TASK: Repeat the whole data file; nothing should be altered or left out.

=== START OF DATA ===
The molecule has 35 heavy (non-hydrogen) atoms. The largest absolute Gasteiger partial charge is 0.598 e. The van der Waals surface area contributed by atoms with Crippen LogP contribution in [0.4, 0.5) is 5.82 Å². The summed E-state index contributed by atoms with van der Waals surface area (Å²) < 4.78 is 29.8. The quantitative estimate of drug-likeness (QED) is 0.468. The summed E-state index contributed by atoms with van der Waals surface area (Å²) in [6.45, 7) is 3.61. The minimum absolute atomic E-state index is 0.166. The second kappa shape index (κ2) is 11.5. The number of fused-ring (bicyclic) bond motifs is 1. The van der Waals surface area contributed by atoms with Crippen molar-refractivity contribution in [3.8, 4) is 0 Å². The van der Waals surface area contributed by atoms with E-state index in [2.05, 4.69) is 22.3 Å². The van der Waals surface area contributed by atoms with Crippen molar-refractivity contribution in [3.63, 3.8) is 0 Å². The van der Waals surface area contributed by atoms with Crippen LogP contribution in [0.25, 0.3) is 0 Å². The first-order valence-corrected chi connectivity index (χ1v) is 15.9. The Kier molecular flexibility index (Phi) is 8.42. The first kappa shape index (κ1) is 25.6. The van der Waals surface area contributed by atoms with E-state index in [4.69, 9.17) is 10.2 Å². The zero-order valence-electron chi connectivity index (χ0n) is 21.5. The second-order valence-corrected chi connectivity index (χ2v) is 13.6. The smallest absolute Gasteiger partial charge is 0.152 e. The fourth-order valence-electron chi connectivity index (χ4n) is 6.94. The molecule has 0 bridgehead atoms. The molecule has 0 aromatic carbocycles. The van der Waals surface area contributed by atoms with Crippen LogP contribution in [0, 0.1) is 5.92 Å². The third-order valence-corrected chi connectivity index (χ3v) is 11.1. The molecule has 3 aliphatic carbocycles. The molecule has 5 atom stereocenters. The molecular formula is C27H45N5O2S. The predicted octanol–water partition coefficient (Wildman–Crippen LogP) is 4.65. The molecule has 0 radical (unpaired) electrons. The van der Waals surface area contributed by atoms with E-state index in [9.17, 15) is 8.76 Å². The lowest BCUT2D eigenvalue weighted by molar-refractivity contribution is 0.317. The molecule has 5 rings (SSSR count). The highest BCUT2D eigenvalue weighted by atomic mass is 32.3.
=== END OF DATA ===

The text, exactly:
The molecule has 35 heavy (non-hydrogen) atoms. The largest absolute Gasteiger partial charge is 0.598 e. The van der Waals surface area contributed by atoms with Crippen LogP contribution in [0.4, 0.5) is 5.82 Å². The summed E-state index contributed by atoms with van der Waals surface area (Å²) < 4.78 is 29.8. The quantitative estimate of drug-likeness (QED) is 0.468. The summed E-state index contributed by atoms with van der Waals surface area (Å²) in [6.45, 7) is 3.61. The minimum absolute atomic E-state index is 0.166. The second kappa shape index (κ2) is 11.5. The number of fused-ring (bicyclic) bond motifs is 1. The van der Waals surface area contributed by atoms with Crippen molar-refractivity contribution in [3.8, 4) is 0 Å². The van der Waals surface area contributed by atoms with E-state index in [2.05, 4.69) is 22.3 Å². The van der Waals surface area contributed by atoms with Crippen molar-refractivity contribution in [3.63, 3.8) is 0 Å². The van der Waals surface area contributed by atoms with Crippen LogP contribution in [0.25, 0.3) is 0 Å². The first-order valence-corrected chi connectivity index (χ1v) is 15.9. The Kier molecular flexibility index (Phi) is 8.42. The first kappa shape index (κ1) is 25.6. The van der Waals surface area contributed by atoms with E-state index in [4.69, 9.17) is 10.2 Å². The zero-order valence-electron chi connectivity index (χ0n) is 21.5. The second-order valence-corrected chi connectivity index (χ2v) is 13.6. The smallest absolute Gasteiger partial charge is 0.152 e. The fourth-order valence-electron chi connectivity index (χ4n) is 6.94. The molecule has 0 bridgehead atoms. The molecule has 0 aromatic carbocycles. The van der Waals surface area contributed by atoms with Crippen LogP contribution in [0, 0.1) is 5.92 Å². The third-order valence-corrected chi connectivity index (χ3v) is 11.1. The molecule has 3 aliphatic carbocycles. The molecule has 5 atom stereocenters. The molecular formula is C27H45N5O2S. The predicted octanol–water partition coefficient (Wildman–Crippen LogP) is 4.65. The molecule has 0 radical (unpaired) electrons. The van der Waals surface area contributed by atoms with E-state index in [9.17, 15) is 8.76 Å². The lowest BCUT2D eigenvalue weighted by molar-refractivity contribution is 0.317. The molecule has 5 rings (SSSR count). The highest BCUT2D eigenvalue weighted by atomic mass is 32.3.